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acid alternating currents amperes angle apparatus armature axis ball battery body bulb called carbon cell center of mass centimeter circuit coil colors conductor connected convex lens copper wire cork density determine diameter difference direction disk distance draw dynamo edge electric electrification electromotive force electroscope equal ether ether waves Exercise Experiment feet flame Florence flask focal focus galvanometer galvanoscope glass heat horizontal inches increase insulated iron lamp length lens Leyden jar light lines of force liquid magnetic measure mercury metal mirror motion move needle notice ohms oscillation paper parallel pass pendulum piece Place plane plate pole position potential pounds pressure prism produced radiant energy radiation rays reflected refraction represents resistance screen shown in Fig side sound spectrum square strip substance surface temperature terminals thermometer tion tube tumbler velocity vertical vibrations voltaic voltaic cell volts wave-length waves weight zinc
Page 159 - Principle states that a body wholly or partially immersed in a fluid is buoyed up by a force equal to the weight of the fluid displaced by it.
Page 92 - Newton generalized the law of attraction into a statement that every particle of matter in the universe attracts every other particle with a force which varies directly as the product of their masses and inversely as the square of the distance between them; and he thence deduced the law of attraction for spherical shells of constant density.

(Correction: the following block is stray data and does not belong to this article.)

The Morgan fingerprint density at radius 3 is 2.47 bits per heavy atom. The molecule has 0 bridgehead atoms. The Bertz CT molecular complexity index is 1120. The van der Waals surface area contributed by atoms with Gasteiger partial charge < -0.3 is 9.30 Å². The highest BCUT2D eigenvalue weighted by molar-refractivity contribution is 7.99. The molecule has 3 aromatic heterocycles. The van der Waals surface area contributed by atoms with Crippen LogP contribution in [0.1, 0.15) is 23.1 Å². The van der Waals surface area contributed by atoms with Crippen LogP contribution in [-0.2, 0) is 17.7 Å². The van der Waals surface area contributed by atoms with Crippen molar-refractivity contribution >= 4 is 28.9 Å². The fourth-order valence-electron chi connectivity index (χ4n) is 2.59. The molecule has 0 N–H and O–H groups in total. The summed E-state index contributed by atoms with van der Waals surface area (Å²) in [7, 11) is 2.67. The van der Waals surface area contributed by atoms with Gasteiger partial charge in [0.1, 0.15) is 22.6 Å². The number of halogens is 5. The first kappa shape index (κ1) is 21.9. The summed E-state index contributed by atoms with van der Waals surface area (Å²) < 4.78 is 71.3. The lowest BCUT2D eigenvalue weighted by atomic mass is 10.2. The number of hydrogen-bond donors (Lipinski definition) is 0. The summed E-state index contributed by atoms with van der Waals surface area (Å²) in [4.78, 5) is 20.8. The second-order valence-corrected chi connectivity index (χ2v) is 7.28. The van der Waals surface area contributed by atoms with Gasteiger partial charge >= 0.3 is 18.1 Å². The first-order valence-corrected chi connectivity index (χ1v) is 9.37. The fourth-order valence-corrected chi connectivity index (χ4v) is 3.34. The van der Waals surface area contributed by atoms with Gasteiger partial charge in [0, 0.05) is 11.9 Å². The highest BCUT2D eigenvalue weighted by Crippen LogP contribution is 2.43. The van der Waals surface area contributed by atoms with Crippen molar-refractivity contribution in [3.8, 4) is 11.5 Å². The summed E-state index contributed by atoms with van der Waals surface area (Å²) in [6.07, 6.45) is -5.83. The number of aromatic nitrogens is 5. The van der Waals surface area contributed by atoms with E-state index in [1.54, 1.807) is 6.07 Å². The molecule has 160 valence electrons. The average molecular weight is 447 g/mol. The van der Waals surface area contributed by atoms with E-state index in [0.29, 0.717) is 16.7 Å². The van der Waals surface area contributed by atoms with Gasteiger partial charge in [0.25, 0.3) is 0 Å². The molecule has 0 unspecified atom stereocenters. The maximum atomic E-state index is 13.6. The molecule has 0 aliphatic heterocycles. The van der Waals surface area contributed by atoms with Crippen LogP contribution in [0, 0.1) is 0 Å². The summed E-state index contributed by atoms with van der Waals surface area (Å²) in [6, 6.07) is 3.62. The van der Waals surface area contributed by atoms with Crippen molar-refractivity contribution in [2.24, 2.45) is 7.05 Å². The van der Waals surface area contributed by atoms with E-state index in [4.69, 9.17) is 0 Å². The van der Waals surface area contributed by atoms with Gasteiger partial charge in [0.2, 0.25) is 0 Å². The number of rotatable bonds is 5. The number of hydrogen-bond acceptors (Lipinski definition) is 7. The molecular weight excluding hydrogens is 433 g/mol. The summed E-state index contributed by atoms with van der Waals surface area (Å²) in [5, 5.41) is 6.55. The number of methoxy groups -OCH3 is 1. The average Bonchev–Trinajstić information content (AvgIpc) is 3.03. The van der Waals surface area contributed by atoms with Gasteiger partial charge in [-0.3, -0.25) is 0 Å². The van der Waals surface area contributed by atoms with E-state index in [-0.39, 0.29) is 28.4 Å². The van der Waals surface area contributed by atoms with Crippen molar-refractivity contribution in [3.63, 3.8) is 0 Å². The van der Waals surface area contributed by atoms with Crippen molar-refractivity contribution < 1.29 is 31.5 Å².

Page 296 - ... to that required to raise the temperature of the same weight of water one degree from the temperature of maximum density 39.1 is commonly called the specific heat of the substance.
Page 161 - The specific gravity of a substance is the ratio between the weight of any volume of the substance and...
Page 199 - E ; each boy, after the transmission ot the push, becoming himself erect. E, having nobody in front, is thrown forward. Had he been standing on the edge of a precipice, he would have fallen over; had he stood in contact with a window, he would have broken the glass ; had he been close to a drum-head, he would have shaken the drum.
Page 5 - ... laboratory as it is in the ordinary recitation or lecture room. The great utility of the laboratory note-book is emphatically stated. To the objection that the kind of instruction described requires much time and effort on the part of the teacher, the Conference reply that to give good instruction in the sciences requires of the teacher more work than to give good instruction in mathematics or the languages ; and that the sooner this fact is recognized by those who have the management of schools...
Page 306 - We have now to try and realize the idea of ' a perfectly continuous, subtle, incompressible substance pervading all space and penetrating between the molecules of all ordinary matter, which are embedded in it, and connected with one another by its means.
Page 146 - The pressure per unit of area exerted anywhere upon a mass of liquid is transmitted undiminished in all directions, and acts with the same force upon all surfaces, in a direction at right angles to those surfaces.